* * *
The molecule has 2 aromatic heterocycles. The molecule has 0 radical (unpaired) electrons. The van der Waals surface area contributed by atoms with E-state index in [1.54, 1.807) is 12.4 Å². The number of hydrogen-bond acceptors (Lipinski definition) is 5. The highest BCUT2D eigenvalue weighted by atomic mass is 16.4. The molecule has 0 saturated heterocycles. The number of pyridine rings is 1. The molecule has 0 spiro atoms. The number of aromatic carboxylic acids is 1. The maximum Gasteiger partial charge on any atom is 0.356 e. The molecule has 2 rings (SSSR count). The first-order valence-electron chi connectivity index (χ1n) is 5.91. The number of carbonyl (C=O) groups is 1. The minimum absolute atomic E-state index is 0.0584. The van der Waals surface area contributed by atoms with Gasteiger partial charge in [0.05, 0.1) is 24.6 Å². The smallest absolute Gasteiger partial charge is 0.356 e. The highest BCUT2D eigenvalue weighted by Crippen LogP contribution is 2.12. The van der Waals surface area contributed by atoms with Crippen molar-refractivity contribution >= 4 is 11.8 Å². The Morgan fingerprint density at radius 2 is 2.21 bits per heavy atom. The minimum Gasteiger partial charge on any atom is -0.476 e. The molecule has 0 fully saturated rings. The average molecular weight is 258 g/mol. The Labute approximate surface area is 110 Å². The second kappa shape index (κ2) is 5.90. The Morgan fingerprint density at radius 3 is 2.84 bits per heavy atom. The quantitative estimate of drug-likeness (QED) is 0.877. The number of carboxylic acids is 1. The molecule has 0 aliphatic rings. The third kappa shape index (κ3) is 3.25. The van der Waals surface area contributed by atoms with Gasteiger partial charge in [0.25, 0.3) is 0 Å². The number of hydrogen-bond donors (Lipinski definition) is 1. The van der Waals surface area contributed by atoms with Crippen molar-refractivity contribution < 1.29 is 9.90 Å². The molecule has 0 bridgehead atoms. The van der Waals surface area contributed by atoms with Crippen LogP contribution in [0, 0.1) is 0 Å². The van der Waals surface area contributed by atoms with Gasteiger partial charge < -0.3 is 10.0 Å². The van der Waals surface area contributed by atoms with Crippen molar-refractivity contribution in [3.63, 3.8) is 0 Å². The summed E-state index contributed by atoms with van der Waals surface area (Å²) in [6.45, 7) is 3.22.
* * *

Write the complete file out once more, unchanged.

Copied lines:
The molecule has 2 aromatic heterocycles. The molecule has 0 radical (unpaired) electrons. The van der Waals surface area contributed by atoms with E-state index in [1.54, 1.807) is 12.4 Å². The number of hydrogen-bond acceptors (Lipinski definition) is 5. The highest BCUT2D eigenvalue weighted by atomic mass is 16.4. The molecule has 0 saturated heterocycles. The number of pyridine rings is 1. The molecule has 0 spiro atoms. The number of aromatic carboxylic acids is 1. The maximum Gasteiger partial charge on any atom is 0.356 e. The molecule has 2 rings (SSSR count). The first-order valence-electron chi connectivity index (χ1n) is 5.91. The number of carbonyl (C=O) groups is 1. The minimum absolute atomic E-state index is 0.0584. The van der Waals surface area contributed by atoms with Gasteiger partial charge in [0.05, 0.1) is 24.6 Å². The smallest absolute Gasteiger partial charge is 0.356 e. The highest BCUT2D eigenvalue weighted by Crippen LogP contribution is 2.12. The van der Waals surface area contributed by atoms with Crippen molar-refractivity contribution >= 4 is 11.8 Å². The Morgan fingerprint density at radius 2 is 2.21 bits per heavy atom. The minimum Gasteiger partial charge on any atom is -0.476 e. The molecule has 0 fully saturated rings. The average molecular weight is 258 g/mol. The Labute approximate surface area is 110 Å². The second kappa shape index (κ2) is 5.90. The Morgan fingerprint density at radius 3 is 2.84 bits per heavy atom. The quantitative estimate of drug-likeness (QED) is 0.877. The number of carboxylic acids is 1. The molecule has 0 aliphatic rings. The third kappa shape index (κ3) is 3.25. The van der Waals surface area contributed by atoms with Gasteiger partial charge in [0.25, 0.3) is 0 Å². The number of hydrogen-bond donors (Lipinski definition) is 1. The van der Waals surface area contributed by atoms with Crippen molar-refractivity contribution < 1.29 is 9.90 Å². The molecule has 0 bridgehead atoms. The van der Waals surface area contributed by atoms with Crippen LogP contribution in [0, 0.1) is 0 Å². The van der Waals surface area contributed by atoms with Gasteiger partial charge < -0.3 is 10.0 Å². The van der Waals surface area contributed by atoms with Crippen molar-refractivity contribution in [3.63, 3.8) is 0 Å². The summed E-state index contributed by atoms with van der Waals surface area (Å²) in [6.45, 7) is 3.22.